5. The Unfair Means committee on examination took into account, besides the Ordinance, the instructions issued to candidates in writting, ex facie available on the opening-sheet of the answer-book, one of which forbade the candidate to make any identification mark. It also took into account that before the start of the examination, it pointed attention is always brought to the candidates by the Superintendent of the Examination Centre who is duty bound to read out the instructions to the candidates before hand. It is in these circumstances that the Committee observed that the intention of University to forbid the candidates from making any identification mark was to ensure that no candidate approaches the Examiner by making such identification marks, and yet the petitioners was held, without any evidence of a liaison with the Examiner, to have chosen to make the aforesaid identification marks in order to disclose her identity. it is on these observations that the committee abruptly came to the conclusion that such like distinct marks are for bidden under under Ordinance 11(r) and that those are made by the candidate deliberately. yet in the end the Committee observed that it shall not involve any moral turpitude when they had ordered the results of subjects of Physics 'A' and 'B' and Chemistry 'A' to be cancelled.
6. The sensitivity of the question on first impressions brings to the fore the rule of utmost caution advising the court to refrain from entering an area in which the University has to reign supreme. But in a society governed by the rule of law, wedded to the principles of natural justice, a higher principle comes to the fore as to whether the action is fair, just and reasonable. is it not unjust, perverse and arbitrary? Fairness is antithetic to arbitrariness. But despite being conscious of these principles, this court cannot usurp to itself the powers of an appellate body to review the evidence and substitute its own opinion to the opinion of the University authorities except where there is an utter failure of justice and fair play. In any given set of fact, wherever a peculiarity occurs, say for instance style of writing, the slant adopted, the titling of topics, the odd use of the colour of the ink, the shortness or largeness of the alphabets, the University, if it is allowed to go unchecked can term that peculiarity as a distinctive mark. when a person writes in his own hand, his handwriting by itself is distinctive in character. Barefacedly, one person's handwriting cannot be of another unless it is a clean forgery. But even if the university is to reign supreme in that arena, the purpose of the Ordinance 11(r) cannot be forgotten. It is that the effort of the candidate, was to deliberately and consciously disclose was to deliberately and consciously disclose his identity by means of the distinctive marks, for the purpose of establishing or laying room for establishing rapport with the Examiner. If the University could further gather evidence that by means of those distinctive marks, rapport with the Examiner was attempted, or could be spelled out form the result given by the Examiner, then the university could straightway come to the conclusion that the distinctive marks had been made deliberately for the purpose of disclosing identity by the candidate. But here no such thing happened for the result of the Examiner was never scrutinised. The answer-books were in order and the petitioners was given her rightful marks. No prohibition has been pointed out to me which puts a bar to the candidate to use a sketch-pen or the use of more than one pen, sketch or otherwise, or even to the colour of the ink. No bar has been pointed out to me that one could not have page-marked the answer-book. No bar has been pointed out to me that one could not have page-marked the answer-book. No bar or instruction has been pointed out to me that the candidate could not have started her answer by mentioning 'answer to Question No.1' and the like. This is one of the way of many ways in which a candidate can, for the sake of clarity and lucidity, express himself/herself. At best, it is a peculiarity or even an oddity which someone may or may not indulge in. The test adopted by the University that why something has been done what it by itself should not have done is hardly a test for deciding unfair means cases. In particular, the observations of the committee 'the candidate should have after numbering the question answer the questions without making any further symbols or drawing the aforesaid marks but she has not done so and made the aforesaid distinctive marks to disclose her identity' is reflective of a mind hardened by prejudices and of stagnant breath. The young folk on the contrary breathe freedom. Even the question writings by the candidate could not in any event be said to have no nexus or connection with the process of answering. Besides a distinctive mark, to my mind, is something which must glaringly distinguish itself in isolation, prominently to be off the mark-something which stands apart from the answer books. To illustrate, the examples of drawing a flower or writing 'Jai Hind' or 'Thank' are distinctive marks unconnected with the purpose of answering. The distinctive mark must be something striking out by itself so that the Examiner can without much a do say that it was meant to invite his pointed attention. No such thing is present there. The particular remarks pointed out by the Examiner were to the effect 'written with sketch-pen and pages marked on the answerbook'. These may have appeared peculiar to that particular Examination, and yet may not have appeared peculiar to another, but in any case these could not be said to be distinctive marks in the context of the answer-books. If this is the view-a view reasonable, just and proper, then without being a court of appeal, I will not let the arbitrary and stale order of the University sustain, especially when the markings of the answer-books have not got to influence the result.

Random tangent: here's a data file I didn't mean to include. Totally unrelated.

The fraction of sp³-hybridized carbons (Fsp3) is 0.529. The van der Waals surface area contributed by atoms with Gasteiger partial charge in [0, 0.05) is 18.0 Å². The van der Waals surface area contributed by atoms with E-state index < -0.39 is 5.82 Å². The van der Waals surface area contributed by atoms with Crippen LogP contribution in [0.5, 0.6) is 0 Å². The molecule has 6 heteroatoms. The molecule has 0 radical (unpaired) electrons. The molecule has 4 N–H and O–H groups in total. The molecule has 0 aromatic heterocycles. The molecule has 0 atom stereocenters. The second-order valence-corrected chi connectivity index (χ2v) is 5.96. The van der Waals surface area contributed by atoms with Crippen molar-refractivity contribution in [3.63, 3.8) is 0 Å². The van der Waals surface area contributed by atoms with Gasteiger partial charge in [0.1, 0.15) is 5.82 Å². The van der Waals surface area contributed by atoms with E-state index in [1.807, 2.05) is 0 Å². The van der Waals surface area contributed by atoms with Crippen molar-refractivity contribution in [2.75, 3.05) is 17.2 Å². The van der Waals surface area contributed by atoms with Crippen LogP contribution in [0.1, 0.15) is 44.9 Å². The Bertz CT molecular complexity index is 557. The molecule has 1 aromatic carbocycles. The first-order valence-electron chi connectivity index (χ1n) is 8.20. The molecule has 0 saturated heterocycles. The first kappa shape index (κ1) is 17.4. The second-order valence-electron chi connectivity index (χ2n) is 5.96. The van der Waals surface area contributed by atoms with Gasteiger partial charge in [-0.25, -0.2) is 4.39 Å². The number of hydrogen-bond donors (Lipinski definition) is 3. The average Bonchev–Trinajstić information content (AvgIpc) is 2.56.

7. Other contentions advanced by the learned counsel need not be adverted to.
8. Resultantly, this petition succeeds. The impugned order of the standing Committee is hereby quashed directing the University to declared the result of the petitioners forthwith. In the circumstances of the case, however, there shall be no order as to costs.
9. Petition allowed.